Answer: The primary difference between these two series of audio releases is the source material. The "Vault Release" series is mixed from the multi-track master tapes, whereas the "Dick's Picks" series utilizes 2-track master tapes. What this means is that a "Vault Release" can be mixed and manipulated to create as optimum-sounding a release as possible, with each individual instrument and vocal having the ability to be mixed to create as good a sonic blend as possible. The "Dick's Picks" source tapes, having been mixed to 2-track tape live at the concerts, or using the stereo PA tape, cannot be manipulated and mixed in the same way, as what was mixed to this tape is the extent of what we have to work with. The most that can be done in the production of a 2-track tape is to "master" the tape. This may be "equalization" (overall tonal improvements), "compression" (control of excessive dynamic problems), and/or "editing" (connecting songs together) the tape to create the best-possible release. As a side note, the "View from the Vault" series of DVD releases uses the 2-track source audio that is on the video master, meaning the "View from the Vault" series is more akin to the "Dick's Picks" series than to the "Vault Release" series. The video portion of the "View from the Vault" series is what was shown live, on the big screens at the concerts."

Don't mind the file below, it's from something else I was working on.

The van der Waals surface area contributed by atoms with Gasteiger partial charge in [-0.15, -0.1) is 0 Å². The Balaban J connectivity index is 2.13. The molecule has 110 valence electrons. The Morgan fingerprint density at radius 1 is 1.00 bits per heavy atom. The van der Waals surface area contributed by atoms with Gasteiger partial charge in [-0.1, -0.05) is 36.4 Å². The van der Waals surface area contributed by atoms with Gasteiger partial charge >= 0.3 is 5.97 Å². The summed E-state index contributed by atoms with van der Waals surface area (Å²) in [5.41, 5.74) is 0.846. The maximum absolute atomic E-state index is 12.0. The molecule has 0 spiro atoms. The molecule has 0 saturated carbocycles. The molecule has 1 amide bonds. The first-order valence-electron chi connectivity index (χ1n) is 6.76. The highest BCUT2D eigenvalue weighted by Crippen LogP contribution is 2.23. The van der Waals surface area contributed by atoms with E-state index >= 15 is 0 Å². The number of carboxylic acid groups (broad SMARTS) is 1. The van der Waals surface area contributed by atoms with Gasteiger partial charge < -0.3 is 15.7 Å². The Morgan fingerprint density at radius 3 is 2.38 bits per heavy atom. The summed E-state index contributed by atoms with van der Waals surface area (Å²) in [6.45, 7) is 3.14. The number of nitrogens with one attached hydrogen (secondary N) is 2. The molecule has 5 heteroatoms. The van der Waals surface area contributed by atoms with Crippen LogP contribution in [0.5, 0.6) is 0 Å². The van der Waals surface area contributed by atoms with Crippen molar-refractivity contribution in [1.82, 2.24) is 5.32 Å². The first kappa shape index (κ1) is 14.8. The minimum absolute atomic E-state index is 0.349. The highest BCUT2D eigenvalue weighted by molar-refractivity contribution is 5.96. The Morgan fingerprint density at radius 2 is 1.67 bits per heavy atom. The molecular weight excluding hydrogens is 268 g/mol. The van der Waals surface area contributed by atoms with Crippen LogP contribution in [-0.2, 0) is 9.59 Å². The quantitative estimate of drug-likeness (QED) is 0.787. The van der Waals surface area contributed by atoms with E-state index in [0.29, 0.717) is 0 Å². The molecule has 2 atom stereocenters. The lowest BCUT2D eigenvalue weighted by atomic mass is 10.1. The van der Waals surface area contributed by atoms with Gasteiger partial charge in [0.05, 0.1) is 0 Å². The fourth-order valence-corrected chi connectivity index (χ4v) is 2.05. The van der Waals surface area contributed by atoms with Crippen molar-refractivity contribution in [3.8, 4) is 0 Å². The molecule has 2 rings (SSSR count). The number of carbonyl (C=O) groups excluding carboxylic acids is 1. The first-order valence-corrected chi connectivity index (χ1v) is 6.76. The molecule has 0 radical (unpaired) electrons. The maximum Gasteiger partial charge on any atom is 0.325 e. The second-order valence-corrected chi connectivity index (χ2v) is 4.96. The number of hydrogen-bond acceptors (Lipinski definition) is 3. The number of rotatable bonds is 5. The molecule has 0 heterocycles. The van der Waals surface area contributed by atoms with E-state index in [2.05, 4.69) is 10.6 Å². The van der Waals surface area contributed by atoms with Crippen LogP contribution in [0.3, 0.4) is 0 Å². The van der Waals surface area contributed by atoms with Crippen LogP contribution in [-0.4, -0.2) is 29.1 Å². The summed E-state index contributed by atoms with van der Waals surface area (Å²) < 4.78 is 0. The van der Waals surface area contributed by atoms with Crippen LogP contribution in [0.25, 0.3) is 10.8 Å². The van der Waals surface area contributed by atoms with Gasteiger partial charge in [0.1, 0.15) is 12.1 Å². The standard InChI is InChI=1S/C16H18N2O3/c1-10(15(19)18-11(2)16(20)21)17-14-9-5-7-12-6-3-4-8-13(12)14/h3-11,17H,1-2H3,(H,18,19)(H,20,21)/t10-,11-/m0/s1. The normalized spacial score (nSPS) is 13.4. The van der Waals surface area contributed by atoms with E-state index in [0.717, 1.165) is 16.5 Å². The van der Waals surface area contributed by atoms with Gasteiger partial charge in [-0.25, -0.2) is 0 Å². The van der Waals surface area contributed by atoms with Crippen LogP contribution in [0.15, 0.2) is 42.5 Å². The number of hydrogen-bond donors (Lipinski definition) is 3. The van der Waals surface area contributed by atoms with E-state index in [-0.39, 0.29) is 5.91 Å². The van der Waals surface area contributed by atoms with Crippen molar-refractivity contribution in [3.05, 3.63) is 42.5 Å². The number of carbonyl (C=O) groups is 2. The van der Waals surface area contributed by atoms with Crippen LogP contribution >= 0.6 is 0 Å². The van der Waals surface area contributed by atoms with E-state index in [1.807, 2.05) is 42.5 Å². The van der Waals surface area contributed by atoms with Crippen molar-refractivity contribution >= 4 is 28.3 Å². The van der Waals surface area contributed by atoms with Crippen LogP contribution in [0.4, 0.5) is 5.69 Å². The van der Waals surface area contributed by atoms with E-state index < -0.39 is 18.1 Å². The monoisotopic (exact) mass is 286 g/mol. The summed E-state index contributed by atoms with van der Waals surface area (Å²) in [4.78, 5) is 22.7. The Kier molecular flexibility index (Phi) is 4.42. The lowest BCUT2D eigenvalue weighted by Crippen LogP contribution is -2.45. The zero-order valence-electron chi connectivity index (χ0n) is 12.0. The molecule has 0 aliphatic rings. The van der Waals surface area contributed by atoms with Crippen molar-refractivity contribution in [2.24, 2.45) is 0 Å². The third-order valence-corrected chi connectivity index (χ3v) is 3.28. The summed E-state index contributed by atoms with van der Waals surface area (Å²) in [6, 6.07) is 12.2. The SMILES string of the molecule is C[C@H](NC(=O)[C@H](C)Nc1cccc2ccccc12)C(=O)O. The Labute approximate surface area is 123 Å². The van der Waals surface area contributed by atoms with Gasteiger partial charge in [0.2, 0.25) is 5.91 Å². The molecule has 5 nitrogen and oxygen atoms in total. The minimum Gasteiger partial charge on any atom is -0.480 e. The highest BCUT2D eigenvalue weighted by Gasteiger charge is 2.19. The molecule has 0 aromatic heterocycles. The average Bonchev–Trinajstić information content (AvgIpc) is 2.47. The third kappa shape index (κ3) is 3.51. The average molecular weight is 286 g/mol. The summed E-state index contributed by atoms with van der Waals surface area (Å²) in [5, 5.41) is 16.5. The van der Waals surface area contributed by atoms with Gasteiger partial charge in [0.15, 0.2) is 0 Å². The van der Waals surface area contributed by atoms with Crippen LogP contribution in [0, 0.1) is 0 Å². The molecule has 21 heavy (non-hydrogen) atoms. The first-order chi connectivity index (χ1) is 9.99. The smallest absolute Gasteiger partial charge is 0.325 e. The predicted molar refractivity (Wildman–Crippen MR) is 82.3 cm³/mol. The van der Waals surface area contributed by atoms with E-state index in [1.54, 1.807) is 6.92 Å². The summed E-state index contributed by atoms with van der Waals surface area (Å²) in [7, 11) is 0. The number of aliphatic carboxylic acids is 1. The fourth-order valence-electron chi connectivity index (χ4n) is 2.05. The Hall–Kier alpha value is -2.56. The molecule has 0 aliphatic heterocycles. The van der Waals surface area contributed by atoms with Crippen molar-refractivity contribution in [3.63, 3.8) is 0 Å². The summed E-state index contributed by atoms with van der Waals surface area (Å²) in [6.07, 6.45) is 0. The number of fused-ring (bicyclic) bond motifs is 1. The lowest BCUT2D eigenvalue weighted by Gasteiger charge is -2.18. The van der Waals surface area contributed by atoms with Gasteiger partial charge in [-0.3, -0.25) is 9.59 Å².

David Lemieux
Audiovisual Archivist
Grateful Dead Productions

Dick's Picks?  
Below is the quote on the back cover of Dick's Picks Volume 1 that describes the series well.

Caveat Emptor:

"The recording herein has been lovingly re-mastered directly from the original two-track master tape and is therefore not immune to the various glitches, splices, reel changes and other aural gremlins contained on said original. Dick's Picks differs from our From The Vault series in that we simply did not have access to complete shows (nor the modern mixing capabilities afforded by multi-track tapes) But we think the historical value and musical quality of these tapes more than compensates for any technical anomalies... In other words what you hear is what you get. And what you get ain't bad!"

Download series 

Twelve releases in the series. I should revisit some of these releases. An easy to recommend edition is:

Download Series Vol. 7 - 09/03/80 Springfield Civic Center Arena, Springfield, MA

Grateful Dead DVD's

View From the Vault is a video series with four releases, 

Audio is available for most of the DVD's from the respective concerts.  

Below are some top DVD releases.